Another Bad Day for California Haters

Apparently the U.S. Bureau of Labor Statistics hasn’t gotten the word that California is a terrible, no good, rotten place doomed to sink into economic decrepitude. It has reported again that California led the nation in job growth last month and over the last year. As economist Stephen Levy notes, California accounted for half of all the jobs added in the country in May and June.

Let’s be clear. None of this means the economy is fully recovered. An unemployment rate of 10.7 percent statewide is reason to cheer only because the rate was so much higher two years ago. California, like the rest of the nation and the world, still suffers from the fallout from the collapse of the housing bubble, the resulting recession and budget crisis, and huge losses of jobs in construction, government, and education. California, like everyone else, is being held back by the political paralysis of decision makers in the Federal Reserve and Congress. There’s lot of work to do.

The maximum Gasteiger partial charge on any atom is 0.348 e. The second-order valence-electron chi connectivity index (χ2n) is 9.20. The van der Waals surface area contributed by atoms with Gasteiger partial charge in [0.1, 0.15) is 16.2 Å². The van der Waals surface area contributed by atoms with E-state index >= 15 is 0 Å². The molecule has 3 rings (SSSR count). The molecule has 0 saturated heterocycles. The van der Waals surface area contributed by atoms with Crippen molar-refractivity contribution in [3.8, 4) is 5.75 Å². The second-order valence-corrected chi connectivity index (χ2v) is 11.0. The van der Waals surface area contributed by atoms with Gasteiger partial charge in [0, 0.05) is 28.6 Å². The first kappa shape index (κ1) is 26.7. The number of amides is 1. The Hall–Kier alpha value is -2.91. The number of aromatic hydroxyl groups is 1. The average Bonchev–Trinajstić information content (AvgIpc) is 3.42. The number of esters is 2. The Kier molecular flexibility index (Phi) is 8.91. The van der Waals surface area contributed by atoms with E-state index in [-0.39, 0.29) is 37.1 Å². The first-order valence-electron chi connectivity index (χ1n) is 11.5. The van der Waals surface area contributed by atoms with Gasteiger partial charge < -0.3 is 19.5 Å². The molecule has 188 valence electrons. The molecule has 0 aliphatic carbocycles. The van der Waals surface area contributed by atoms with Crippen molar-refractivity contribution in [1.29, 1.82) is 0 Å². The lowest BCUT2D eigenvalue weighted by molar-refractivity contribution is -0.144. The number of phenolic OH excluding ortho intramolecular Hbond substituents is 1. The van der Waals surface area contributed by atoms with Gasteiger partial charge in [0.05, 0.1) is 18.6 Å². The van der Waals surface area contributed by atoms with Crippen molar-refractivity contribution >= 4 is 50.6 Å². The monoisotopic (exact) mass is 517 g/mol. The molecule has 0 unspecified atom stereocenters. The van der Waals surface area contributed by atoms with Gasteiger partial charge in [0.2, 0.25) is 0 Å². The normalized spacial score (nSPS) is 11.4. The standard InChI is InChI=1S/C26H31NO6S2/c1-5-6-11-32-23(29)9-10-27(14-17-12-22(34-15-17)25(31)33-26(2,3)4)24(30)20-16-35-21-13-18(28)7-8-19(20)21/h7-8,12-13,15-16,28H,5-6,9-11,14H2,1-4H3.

But what the numbers do show is that the California haters are full of hooey, and always have been.

As always, the numbers show that there is no such thing as a “California economy.” What people call the California economy is an umbrella term for a collection of regional economies, each with its own mix of industries.

Under the California umbrella fall both the San Joaquin Valley, with its deep poverty and low-wage businesses, and Silicon Valley, with booming companies like Apple and Facebook. The differences in economic performance between regions in California are far larger than the differences between California and the nation as a whole. The jobless rates in the San Joaquin Valley regions are the highest in the nation; the rates in San Francisco, San Jose, and the central coast are now lower than in New York City, Miami, Atlanta, and Chicago, and are falling faster.

If there is something uniquely debilitating about California, as the California haters keep telling us, apparently it’s not strong enough to keep the state’s most vibrant regions from outperforming some of the world’s best cities.